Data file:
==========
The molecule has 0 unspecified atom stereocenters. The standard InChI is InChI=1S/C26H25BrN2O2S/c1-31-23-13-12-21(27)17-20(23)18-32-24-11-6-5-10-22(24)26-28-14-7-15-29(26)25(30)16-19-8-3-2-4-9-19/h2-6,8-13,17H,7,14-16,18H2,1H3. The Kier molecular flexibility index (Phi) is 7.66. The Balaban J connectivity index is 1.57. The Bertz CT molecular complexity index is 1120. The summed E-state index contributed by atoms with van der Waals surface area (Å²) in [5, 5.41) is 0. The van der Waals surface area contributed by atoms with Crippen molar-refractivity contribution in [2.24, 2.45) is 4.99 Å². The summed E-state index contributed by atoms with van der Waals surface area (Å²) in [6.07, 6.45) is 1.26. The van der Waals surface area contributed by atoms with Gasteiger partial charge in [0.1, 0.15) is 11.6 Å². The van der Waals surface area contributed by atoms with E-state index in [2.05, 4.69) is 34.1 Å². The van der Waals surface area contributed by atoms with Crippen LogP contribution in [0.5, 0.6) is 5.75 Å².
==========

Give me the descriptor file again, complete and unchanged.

The molecule has 0 unspecified atom stereocenters. The standard InChI is InChI=1S/C26H25BrN2O2S/c1-31-23-13-12-21(27)17-20(23)18-32-24-11-6-5-10-22(24)26-28-14-7-15-29(26)25(30)16-19-8-3-2-4-9-19/h2-6,8-13,17H,7,14-16,18H2,1H3. The Kier molecular flexibility index (Phi) is 7.66. The Balaban J connectivity index is 1.57. The Bertz CT molecular complexity index is 1120. The summed E-state index contributed by atoms with van der Waals surface area (Å²) in [5, 5.41) is 0. The van der Waals surface area contributed by atoms with Crippen molar-refractivity contribution in [2.24, 2.45) is 4.99 Å². The summed E-state index contributed by atoms with van der Waals surface area (Å²) in [6.07, 6.45) is 1.26. The van der Waals surface area contributed by atoms with Gasteiger partial charge in [0.1, 0.15) is 11.6 Å². The van der Waals surface area contributed by atoms with E-state index in [2.05, 4.69) is 34.1 Å². The van der Waals surface area contributed by atoms with Crippen LogP contribution in [0.5, 0.6) is 5.75 Å².